When you meet a fictional character like Ignatius J. Reilly, you may be forgiven for thinking he’s a grotesque version of Shakespeare’s Sir John Falstaff. When I first read A Confederacy of Dunces and met Ignatius, I thought he was like a lot of people I knew growing up in New Orleans. He wasn’t so much grotesque as he was normal. The novel is now 40 years old, and Alexander Larman at The Critic says it’s a book that can change your life.
For several years now, the British Library has been publishing the Crime Classics series, bringing back long-out-of-print mysteries by both well-known and largely forgotten authors. Most of the stories are from Mystery’s Golden Age, the 1920s to the 1940s, with mystery author Martin Edwards serving as general editor. I’ve read about 20 of them, and they’re wonderful. This week at CrimeReads, Edwards was interviewed about the enduring popularity of traditional mysteries.
It’s a common question people ask of novelists: who is this character based on? Or, who inspired your hero / your villain? In my own case, the most likely answer is that characters come from my imagination, or are a composite, or (the really true answer) I don’t know. I can think of only one character in five novels that drew inspiration from someone I actually knew, and even that person wouldn’t recognize it. Richard Russo at Harper’s Magazine has a different answer, and he asks the question, when does imagination become appropriation?
The tendency to fall for conspiracy theories spans the political and social spectrums. The reality is that we tend to fall for them, no matter how smart and wise we think we are. Jordan Standridge at The Cripplegate takes a look at Jesus’s resurrection and what he calls the dumbest conspiracy theory in history.
More Good Reads
Life and Culture
The danger of safetyism – Matthew Crawford at UnHerd.
When Zoom Becomes a Prison – James Jeffrey at The American Conservative.
The Code and the Key – David Mamet at National Review.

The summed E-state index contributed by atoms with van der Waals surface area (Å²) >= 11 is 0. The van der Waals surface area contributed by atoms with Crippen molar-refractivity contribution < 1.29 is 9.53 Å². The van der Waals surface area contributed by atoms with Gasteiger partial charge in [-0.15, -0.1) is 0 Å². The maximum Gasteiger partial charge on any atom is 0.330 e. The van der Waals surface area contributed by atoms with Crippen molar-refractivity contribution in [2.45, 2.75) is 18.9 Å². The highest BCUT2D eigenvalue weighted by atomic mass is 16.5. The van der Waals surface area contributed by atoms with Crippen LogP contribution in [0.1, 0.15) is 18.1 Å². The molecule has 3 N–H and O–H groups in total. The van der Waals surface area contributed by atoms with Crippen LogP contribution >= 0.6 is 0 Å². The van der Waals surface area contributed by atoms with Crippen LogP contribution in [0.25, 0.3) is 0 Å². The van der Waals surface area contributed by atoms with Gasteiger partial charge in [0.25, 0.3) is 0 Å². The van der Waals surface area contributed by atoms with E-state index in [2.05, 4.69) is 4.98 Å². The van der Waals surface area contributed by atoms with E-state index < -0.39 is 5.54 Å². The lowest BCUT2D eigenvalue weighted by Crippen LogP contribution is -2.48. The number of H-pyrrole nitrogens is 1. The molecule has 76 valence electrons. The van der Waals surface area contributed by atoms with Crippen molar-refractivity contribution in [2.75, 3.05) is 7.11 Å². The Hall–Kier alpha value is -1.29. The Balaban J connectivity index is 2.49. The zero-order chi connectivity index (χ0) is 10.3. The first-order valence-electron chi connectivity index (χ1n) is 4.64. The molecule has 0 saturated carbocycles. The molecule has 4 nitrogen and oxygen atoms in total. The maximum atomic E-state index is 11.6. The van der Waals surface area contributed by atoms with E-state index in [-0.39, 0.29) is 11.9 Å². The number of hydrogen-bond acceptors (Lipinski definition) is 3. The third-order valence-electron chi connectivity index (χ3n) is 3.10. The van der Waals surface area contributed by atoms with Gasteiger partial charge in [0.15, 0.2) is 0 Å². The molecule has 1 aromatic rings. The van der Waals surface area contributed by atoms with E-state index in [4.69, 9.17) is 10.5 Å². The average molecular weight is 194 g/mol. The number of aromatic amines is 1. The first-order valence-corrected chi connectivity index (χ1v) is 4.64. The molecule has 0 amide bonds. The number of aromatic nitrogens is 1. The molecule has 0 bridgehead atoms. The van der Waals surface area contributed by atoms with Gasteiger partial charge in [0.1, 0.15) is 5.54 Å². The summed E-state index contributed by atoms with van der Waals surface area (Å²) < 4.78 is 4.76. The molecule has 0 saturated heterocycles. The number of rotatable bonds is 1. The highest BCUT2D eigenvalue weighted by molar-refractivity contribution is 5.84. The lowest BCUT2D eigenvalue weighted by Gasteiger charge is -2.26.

Writing and Literature
The Book of Repose: Horizontal and Vertical Time in 'Laurus' and in Lockdown – Nathan Beacom at Plough Books.
Furtive Wings of Glory – Kevin Belmonte at Eerdword.
Bodying Forth the Classics: A Manifesto – Jessica Hooten Wilson at Church Life Journal.
Back to the Sources: Notes on Chesterton the Historian – Jane Lewis at Mere Orthodoxy.
American Tolstoy: Herman Wouk – David Rose at The Critic.
Bilbo’s Garden – Rebecca Martin at The Rabbit Room.
Maigret’s Room – John Lancaster at The London Review of Books.
Every Morning He Hallowed Himself – James Matthew Wilson at The North American Anglican.
Ode to Spring – Adam Sedia at The Chained Muse.
The Letter That Changed Emily Dickinson’s Life – Martha Ackmann at Literary Hub.
Philip Larkin: A Very English Bleakness – David Whippman at Society of Classical Poets.
Four Poems – Maryann Corbett at A New Cedameron.
In Our Memory Lock’d: Memorial Day and the Need to Remember – Jon Schaff at Front Porch Republic.
Really Bad Reviews of Really Good Books – Tim Challies.
5 Truths to Remember While the Police Station Burns – Jesse Johnson at The Cripplegate.
Big Journalism Embraces Propaganda Model – Rod Dreher at The American Conservative.
Leaping the Fence: On English gardens and style – Nicola Shulman at New Criterion.
‘Aila’ Au: Forest Eater
Painting: Seated Man Reading, oil on paper board (1927) by Yun Gee (1906-1963).